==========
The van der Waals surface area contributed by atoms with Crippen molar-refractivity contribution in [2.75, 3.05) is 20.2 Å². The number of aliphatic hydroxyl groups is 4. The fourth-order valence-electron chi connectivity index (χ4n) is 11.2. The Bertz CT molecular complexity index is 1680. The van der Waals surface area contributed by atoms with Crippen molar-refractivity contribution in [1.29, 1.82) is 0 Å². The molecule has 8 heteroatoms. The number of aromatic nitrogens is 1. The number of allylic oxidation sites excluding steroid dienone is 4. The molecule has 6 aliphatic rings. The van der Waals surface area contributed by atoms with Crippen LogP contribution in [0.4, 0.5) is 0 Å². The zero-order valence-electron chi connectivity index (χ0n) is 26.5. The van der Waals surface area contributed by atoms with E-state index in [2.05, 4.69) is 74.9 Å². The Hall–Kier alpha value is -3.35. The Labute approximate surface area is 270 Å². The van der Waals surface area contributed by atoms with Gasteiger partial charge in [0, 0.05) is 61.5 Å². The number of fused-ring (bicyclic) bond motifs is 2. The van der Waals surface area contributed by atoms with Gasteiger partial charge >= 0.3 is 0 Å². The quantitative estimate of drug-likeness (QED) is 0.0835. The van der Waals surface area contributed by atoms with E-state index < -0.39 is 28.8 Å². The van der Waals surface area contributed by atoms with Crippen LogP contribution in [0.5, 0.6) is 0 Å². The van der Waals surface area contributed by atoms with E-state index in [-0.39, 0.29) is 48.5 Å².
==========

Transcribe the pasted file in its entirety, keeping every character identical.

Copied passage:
The van der Waals surface area contributed by atoms with Crippen molar-refractivity contribution in [2.75, 3.05) is 20.2 Å². The number of aliphatic hydroxyl groups is 4. The fourth-order valence-electron chi connectivity index (χ4n) is 11.2. The Bertz CT molecular complexity index is 1680. The van der Waals surface area contributed by atoms with Crippen molar-refractivity contribution in [1.29, 1.82) is 0 Å². The molecule has 8 heteroatoms. The number of aromatic nitrogens is 1. The number of allylic oxidation sites excluding steroid dienone is 4. The molecule has 6 aliphatic rings. The van der Waals surface area contributed by atoms with Crippen LogP contribution in [0.4, 0.5) is 0 Å². The zero-order valence-electron chi connectivity index (χ0n) is 26.5. The van der Waals surface area contributed by atoms with E-state index in [2.05, 4.69) is 74.9 Å². The Hall–Kier alpha value is -3.35. The Labute approximate surface area is 270 Å². The van der Waals surface area contributed by atoms with Gasteiger partial charge in [0, 0.05) is 61.5 Å². The number of fused-ring (bicyclic) bond motifs is 2. The van der Waals surface area contributed by atoms with Gasteiger partial charge >= 0.3 is 0 Å². The quantitative estimate of drug-likeness (QED) is 0.0835. The van der Waals surface area contributed by atoms with E-state index < -0.39 is 28.8 Å². The van der Waals surface area contributed by atoms with Crippen LogP contribution in [0.5, 0.6) is 0 Å². The van der Waals surface area contributed by atoms with E-state index in [-0.39, 0.29) is 48.5 Å².